8. admin

    @JOHN BYRNE – Great stuff John, would like to know more about it. Tried running some of the phrases through Google but couldn’t find anything!



    Rescue craft, erratic progress
    More vertical than forward gain
    Pitching rolling water ingress
    A Nine Two Seven hurricane.

    Region searched, just water sighted
    Homage paid then coastal bound
    Its rescue record somewhat blighted
    No single fragment ever found.

    The end….



    Victims of positional error
    Way beyond known shipping lane
    Stomach churning white eyed terror
    The murderous loss, pure disdain.

    Parasitic armchair backer
    Anticipates illicit wealth
    Too late, the closing Naval tracker
    Outfoxed by luck and cunning stealth.

    to be continued….


    Bow and stern pound together
    Company fleet one less member
    Surrendering to winter weather
    For every man, his last December.

    Brilliant cloud base piercing flare
    Night turns day to thunderous boom
    Part timers on the lifeboat stare
    Across the Downs at Kellet Gut tomb

    to be continued….


    Old merchant ship the nervous guest
    English channel, unruly host
    Thirty feet from trough to crest
    Around force twelve her engines roast.

    Encased within a salty crust
    Unseaworthy antiquity
    Six thousand tons of finest rust
    Convenience flagged iniquity.

    to be continued….



    Keeper of a thousand ships
    Gathered in from tempest storm
    Swallowed whole, an English fleet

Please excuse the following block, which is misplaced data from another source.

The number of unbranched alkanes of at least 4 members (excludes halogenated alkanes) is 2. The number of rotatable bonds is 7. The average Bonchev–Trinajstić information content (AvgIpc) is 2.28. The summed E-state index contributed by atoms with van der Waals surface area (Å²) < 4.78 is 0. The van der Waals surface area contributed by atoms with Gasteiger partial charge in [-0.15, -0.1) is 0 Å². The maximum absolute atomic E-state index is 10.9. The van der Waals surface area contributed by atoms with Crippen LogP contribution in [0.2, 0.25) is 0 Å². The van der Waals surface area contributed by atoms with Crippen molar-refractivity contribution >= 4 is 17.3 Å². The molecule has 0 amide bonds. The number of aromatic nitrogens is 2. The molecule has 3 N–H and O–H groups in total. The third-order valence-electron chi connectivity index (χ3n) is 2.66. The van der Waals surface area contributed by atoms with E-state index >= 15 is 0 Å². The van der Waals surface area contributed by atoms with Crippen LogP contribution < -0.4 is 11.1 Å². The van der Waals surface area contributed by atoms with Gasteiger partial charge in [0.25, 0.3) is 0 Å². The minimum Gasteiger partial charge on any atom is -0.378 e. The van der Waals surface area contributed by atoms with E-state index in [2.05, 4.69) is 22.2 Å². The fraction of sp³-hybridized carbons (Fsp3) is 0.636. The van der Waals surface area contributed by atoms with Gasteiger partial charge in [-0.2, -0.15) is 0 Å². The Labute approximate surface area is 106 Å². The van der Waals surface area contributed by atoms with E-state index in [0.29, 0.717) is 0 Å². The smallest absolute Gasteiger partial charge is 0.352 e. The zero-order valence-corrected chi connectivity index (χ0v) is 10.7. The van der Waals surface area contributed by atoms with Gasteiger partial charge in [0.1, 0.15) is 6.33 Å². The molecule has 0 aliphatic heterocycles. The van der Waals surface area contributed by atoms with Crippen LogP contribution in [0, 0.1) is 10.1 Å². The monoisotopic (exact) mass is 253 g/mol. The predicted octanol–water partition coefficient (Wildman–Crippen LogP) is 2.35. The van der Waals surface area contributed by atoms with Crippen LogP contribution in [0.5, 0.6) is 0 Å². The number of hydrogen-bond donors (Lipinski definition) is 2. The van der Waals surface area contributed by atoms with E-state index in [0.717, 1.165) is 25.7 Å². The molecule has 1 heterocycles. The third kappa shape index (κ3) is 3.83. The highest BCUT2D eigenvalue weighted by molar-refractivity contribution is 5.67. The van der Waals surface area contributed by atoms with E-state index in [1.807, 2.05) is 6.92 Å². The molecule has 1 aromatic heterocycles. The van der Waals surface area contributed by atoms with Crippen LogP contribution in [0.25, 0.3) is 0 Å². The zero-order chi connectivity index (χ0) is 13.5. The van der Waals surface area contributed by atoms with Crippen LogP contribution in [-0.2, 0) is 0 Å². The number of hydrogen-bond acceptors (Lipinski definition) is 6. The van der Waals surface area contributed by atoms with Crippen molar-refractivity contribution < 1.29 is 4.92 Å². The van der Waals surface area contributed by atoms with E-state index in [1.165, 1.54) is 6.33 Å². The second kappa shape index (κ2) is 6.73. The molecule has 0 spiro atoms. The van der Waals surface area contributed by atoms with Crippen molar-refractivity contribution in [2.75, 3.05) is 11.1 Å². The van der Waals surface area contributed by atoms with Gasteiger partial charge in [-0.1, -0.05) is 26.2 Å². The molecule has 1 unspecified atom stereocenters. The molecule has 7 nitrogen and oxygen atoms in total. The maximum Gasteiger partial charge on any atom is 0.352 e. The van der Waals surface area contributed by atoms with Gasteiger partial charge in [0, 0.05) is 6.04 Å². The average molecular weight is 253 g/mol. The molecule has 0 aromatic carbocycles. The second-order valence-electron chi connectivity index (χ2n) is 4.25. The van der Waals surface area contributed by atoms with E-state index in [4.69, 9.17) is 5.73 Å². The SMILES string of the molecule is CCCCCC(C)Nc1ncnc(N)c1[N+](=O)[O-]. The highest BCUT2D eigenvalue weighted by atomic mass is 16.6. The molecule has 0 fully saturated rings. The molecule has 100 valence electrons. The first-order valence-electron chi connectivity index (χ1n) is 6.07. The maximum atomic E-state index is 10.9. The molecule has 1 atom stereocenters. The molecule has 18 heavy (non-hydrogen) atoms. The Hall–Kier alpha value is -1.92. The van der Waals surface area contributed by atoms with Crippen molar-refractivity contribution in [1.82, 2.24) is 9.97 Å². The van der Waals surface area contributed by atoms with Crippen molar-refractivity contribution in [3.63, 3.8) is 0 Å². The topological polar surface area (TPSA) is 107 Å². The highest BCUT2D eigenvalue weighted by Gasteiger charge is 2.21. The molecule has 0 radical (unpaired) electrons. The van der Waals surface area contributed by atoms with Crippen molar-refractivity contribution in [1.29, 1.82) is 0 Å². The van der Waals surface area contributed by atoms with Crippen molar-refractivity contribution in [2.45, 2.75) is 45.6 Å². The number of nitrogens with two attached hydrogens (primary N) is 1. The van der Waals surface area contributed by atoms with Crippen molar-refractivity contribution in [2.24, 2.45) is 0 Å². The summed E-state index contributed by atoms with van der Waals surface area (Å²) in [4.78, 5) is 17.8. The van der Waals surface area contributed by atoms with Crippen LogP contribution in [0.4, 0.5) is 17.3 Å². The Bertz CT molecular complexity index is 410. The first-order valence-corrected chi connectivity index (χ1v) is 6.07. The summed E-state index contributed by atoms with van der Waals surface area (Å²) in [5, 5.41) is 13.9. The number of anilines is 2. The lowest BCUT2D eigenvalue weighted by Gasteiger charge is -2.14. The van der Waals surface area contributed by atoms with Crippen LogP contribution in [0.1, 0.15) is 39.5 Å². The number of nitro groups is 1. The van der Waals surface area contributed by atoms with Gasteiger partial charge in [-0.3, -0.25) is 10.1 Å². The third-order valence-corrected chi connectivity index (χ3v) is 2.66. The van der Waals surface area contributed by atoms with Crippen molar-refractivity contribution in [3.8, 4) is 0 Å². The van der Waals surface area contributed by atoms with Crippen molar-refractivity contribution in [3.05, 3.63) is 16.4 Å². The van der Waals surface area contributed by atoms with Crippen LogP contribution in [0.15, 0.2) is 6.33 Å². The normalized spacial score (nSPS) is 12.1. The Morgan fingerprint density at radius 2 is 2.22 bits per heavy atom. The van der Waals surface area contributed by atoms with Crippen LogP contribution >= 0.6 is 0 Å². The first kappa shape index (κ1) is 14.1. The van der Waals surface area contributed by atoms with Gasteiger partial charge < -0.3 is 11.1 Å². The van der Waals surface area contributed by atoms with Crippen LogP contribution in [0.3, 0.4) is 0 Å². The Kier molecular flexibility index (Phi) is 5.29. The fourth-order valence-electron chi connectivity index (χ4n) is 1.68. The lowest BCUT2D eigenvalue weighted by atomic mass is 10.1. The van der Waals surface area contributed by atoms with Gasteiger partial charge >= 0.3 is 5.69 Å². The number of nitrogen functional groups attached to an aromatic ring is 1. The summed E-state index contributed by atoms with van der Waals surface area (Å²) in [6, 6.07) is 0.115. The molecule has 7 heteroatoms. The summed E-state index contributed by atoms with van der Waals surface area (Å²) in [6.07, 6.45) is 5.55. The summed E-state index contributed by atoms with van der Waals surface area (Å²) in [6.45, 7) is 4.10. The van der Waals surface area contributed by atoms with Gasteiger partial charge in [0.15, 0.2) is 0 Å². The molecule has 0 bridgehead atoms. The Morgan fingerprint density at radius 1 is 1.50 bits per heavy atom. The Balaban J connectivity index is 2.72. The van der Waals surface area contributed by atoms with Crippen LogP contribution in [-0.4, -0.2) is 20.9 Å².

Their quicksand ritual to perform
    Chainless anchor, cast adrift
    Ensnared by sinister Goodwin shift.

  14. admin

    Thanks very much, I see Birkhill Castle is near the coast, I’ll add it to the Fife attractions page in the near future.



    Patiently two monsters lurk
    Beneath a watery camouflage
    Graveyard Goodwins north and south
    To wreak menace and sabotage
    By merchant men in bitter rage
    Long cursed throughout the shipping age…..

  16. Howard Nutt

    Trying to find information on the incident between the Walmer lifeboat and the sailing ship Carnmoney Oct 1899.



    Survivors few, their tale to tell
    Once the jaws of treachery strike
    From waters angry, waters calm
    The mighty Goodwins rise ghostlike
    Damned Clippers moonlit silhouette
    Submits to maritime etiquette…….

  18. John Feehan

    I found this absolutely fascinating as Deal is amost my second home with lots of relatives living there over the years. I rememeber in the late fifties an sixties being able to see lots of ship mast,s on the horizon Spielberg could make a good film about the Sands I bet. I love this part of the coast so historic thanks again John Feehan

  19. Amanda

    I wonder if anyone knows of anyone who actually worked on a lightship in the channel? I am a teacher in Kent and very interested in researching the light ships and their stories. Stories local children would be interested to hear/read about. If anyone is interested, I’d appreciate you getting in touch. Many thanks.

  20. Gary Laming

    I was just looking at the previous comments left by some of you i was particularly interested in jenny Lamings comment.
    My Father has an original copy of the picture i know this to be true as he was asked by the local museum to let them have it he declined i have seen the picture for myself.
    James was the coxswain on the left he served with a man called jaarvit arnold whom for his contribution its said there is a road in the village named after him. OUR relative JAMES or william birch i think he was known, was awarded a medal and my father has this also.
    Jenny if you would like to possibly chat please feel free to contact me mrstripe@hotmail.com

  21. David

    This post reminds me of the story Moonfleet. I believe it was set in the same area you write about – think it was Dorset.